Clariant has revealed how it sources Brazilian cupuaçu butter for use as a moisturiser and emollient in skin and hair care products.
There are currently around 50 smallholders involved in growing cupuaçu fruit for Clariant located in Tomé Açu in the northern state of Pará.
When harvested, the pulp – used in drinks, sweets and ice cream - is sold as a puree or a dried powder all over Brazil.
The seeds in the fruit are used to make cupuaçu butter, which is especially rich in oleic and stearic acids, and helps strengthen the natural skin barrier, improve elasticity, provide long-lasting moisturization, and reduce trans-epidermal water loss.
Up until the mid-2000s, most farmers in Tomé Açu discarded the seeds but that changed when Clariant subsidiary Beraca started buying seeds to extract the butter as an active ingredient in cosmetics.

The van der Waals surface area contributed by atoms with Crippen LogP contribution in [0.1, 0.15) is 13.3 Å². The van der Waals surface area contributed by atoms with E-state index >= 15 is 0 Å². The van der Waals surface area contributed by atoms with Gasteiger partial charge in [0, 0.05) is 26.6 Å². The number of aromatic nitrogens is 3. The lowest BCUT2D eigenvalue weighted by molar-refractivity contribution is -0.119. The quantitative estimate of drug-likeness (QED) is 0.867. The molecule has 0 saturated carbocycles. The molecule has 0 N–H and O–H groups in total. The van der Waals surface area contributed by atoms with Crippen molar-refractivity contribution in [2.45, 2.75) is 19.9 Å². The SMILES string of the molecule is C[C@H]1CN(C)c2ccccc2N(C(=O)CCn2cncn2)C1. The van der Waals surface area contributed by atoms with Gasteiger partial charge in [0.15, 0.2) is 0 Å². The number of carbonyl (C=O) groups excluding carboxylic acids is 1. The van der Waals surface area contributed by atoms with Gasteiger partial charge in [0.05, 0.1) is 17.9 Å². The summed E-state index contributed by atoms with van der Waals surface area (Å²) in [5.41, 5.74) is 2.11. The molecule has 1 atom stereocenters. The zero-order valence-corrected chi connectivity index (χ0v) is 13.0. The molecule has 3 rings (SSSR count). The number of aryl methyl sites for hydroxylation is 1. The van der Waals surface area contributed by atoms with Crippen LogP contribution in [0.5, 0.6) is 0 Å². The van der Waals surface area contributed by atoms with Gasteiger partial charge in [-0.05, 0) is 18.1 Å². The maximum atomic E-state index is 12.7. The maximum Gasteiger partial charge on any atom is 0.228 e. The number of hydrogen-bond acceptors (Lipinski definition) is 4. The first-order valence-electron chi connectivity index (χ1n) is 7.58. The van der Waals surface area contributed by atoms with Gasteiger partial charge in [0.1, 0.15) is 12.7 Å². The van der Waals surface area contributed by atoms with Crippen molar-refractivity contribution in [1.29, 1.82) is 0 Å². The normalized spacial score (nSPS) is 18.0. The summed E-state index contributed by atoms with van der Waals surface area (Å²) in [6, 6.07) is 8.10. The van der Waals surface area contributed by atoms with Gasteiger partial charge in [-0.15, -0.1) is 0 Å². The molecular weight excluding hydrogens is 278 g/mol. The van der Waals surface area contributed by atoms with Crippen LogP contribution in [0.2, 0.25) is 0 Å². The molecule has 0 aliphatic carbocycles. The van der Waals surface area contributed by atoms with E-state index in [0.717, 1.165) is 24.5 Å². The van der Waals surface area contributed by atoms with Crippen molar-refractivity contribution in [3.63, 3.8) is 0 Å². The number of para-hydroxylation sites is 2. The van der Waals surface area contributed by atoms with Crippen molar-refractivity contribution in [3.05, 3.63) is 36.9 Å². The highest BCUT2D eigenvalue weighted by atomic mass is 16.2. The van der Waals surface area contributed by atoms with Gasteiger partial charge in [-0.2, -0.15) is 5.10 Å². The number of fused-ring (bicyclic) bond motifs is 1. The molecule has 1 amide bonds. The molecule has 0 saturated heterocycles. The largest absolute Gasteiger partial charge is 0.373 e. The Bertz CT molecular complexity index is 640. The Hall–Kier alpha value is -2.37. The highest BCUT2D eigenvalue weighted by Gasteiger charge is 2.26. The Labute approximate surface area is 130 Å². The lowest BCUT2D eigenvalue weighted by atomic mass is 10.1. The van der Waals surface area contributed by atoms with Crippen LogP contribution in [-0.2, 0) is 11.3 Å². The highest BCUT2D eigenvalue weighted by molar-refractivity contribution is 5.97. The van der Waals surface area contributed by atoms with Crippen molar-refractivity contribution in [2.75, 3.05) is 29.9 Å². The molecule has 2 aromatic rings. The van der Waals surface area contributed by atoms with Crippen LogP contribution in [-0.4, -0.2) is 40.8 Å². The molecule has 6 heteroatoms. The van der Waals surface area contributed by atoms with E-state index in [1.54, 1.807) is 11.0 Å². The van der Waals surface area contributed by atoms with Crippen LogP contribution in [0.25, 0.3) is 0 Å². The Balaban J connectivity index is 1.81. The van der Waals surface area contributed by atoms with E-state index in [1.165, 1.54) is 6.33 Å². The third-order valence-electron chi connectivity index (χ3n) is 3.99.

"By buying up the seeds, we now provide an additional source of income to these communities," said Adriana André, a sustainability analyst for Clariant in Brazil.
Clariant uses a metric called biocorrelation to assess the positive impact every kilogramme of cupuaçu butter has on family income.
"By processing the fruit pulp on machines owned by the cooperative, our local farming communities can retain even more of the economic value," she added.
In addition, Clariant's local teams constantly share knowledge on sustainable farming and provide training to farmers on good management practices and finance.